“At what cost to the residents of this state do our lawmakers and our governor do the bidding of organized greed? A devastating coal ash spill fouls our waterways, and fracking threatens our water supply. Children as young as 12 work our tobacco fields. Jobless North Carolinians struggle to make ends meet on reduced and inadequate unemployment benefits. Teachers work without pay raises, textbooks and teaching assistants. Children, the aged and the disabled are being kicked off Medicaid while hundreds of thousands are left to get sick and die, caught up in a Medicaid blockade of lawmakers’ own making. Citizens are made to overcome obstacles in exercising their right to vote. Even our right to vote is under attack. If we stand by and do nothing, we are signing off on this moral bankruptcy. Read More


Today fast food workers from around the world—including folks throughout North Carolina – are rallying for a decent raise (most workers In NC make around the minimum wage of $7.25/hour) and the right to collectively bargain.Greenville NC

And now that the state legislature has reconvened, a handful of state representatives introduced House Joint Resolution 1068 calling for a raise to the minimum wage today as well.

The legislation has been shepherded to the Commerce and Job Development Committee, and we’ll see what happens next. Specifically, let’s see what Rep. Thom Tillis, the speaker of the house and Republican U.S.-Senate candidate, will do about it.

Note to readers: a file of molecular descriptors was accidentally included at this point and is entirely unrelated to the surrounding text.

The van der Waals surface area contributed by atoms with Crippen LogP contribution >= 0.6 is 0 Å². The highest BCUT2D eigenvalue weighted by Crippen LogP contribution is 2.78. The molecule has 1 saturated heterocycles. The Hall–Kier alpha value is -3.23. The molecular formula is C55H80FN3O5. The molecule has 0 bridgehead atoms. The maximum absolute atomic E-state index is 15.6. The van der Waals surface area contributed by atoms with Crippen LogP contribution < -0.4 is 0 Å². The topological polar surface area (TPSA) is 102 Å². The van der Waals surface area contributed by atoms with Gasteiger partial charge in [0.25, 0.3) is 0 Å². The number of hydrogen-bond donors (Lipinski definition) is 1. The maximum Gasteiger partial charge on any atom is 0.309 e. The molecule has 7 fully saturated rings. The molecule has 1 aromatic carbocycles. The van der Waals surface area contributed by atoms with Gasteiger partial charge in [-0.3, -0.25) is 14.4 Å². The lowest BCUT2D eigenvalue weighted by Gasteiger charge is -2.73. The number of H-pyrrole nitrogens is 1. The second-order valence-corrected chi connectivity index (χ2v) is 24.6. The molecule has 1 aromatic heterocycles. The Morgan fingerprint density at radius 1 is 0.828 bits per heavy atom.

Tillis had previously called the minimum wage an “artificial threshold” and a bid to increase it a “dangerous idea.”

But last week on MSNBC he punted –basically to himself — by saying the rate should be set at the state level.

MSNBC’s Chuck Todd repeatedly asked him if he as state Speaker of the House would be in favor of raising the minimum wage in North Carolina, and Tillis couldn’t bring himself to answer that question.

Tillis probably knows that  73 percent of people believe it’s time to raise the wage. Let’s see what he’ll do about it.


farmworkerIt’s National Farmworker Awareness Week: Time to celebrate the dedication and strength of the people who plant and harvest our food.  Farmworkers are exceptional people in so many ways: their incredibly hard work, the courage of many of them in seeking a new life in another country, and their persistence in the face of so many challenges.  Unfortunately, farmworkers are also exceptional in a way that no one wants to be.  Agricultural exceptionalism is a well-established concept in American law – the notion that agriculture is somehow so different from other industries that this justifies treating agricultural workers in ways we would not dream of treating other workers.

What does agricultural exceptionalism mean for farmworkers?  For starters, no entitlement to overtime pay for hours worked over 40 (and there are many of those long hours during peak harvest season). There’s also no minimum wage for labor done on a small farm. Farmworkers who join together to press for better living and working conditions don’t have federal labor law protections. Children as young as 10 can legally work in the fields. And most North Carolina farmers are not required to provide workers’ compensation for their employees, who toil in one of the most dangerous jobs in the country.

Let’s take this Farmworker Awareness Week to support those who push to make farmworkers unexceptional, including:

Please use this Farmworker Awareness Week to join their fight.